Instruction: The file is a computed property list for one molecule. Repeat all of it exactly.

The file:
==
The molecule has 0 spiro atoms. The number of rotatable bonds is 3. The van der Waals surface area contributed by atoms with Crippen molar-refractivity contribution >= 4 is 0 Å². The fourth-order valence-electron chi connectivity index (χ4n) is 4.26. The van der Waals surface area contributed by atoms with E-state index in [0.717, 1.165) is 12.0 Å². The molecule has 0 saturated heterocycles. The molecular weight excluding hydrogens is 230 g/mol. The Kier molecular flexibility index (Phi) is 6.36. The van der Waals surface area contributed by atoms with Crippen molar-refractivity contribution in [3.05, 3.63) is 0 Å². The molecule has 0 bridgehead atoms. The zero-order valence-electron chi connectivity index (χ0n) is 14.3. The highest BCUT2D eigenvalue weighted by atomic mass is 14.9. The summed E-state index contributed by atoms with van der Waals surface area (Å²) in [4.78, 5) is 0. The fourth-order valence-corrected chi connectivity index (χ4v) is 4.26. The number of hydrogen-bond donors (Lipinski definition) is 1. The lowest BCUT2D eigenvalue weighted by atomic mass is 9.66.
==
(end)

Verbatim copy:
The molecule has 0 spiro atoms. The number of rotatable bonds is 3. The van der Waals surface area contributed by atoms with Crippen molar-refractivity contribution >= 4 is 0 Å². The fourth-order valence-electron chi connectivity index (χ4n) is 4.26. The van der Waals surface area contributed by atoms with E-state index in [0.717, 1.165) is 12.0 Å². The molecule has 0 saturated heterocycles. The molecular weight excluding hydrogens is 230 g/mol. The Kier molecular flexibility index (Phi) is 6.36. The van der Waals surface area contributed by atoms with Crippen molar-refractivity contribution in [3.05, 3.63) is 0 Å². The molecule has 0 bridgehead atoms. The zero-order valence-electron chi connectivity index (χ0n) is 14.3. The highest BCUT2D eigenvalue weighted by atomic mass is 14.9. The summed E-state index contributed by atoms with van der Waals surface area (Å²) in [4.78, 5) is 0. The fourth-order valence-corrected chi connectivity index (χ4v) is 4.26. The number of hydrogen-bond donors (Lipinski definition) is 1. The lowest BCUT2D eigenvalue weighted by atomic mass is 9.66.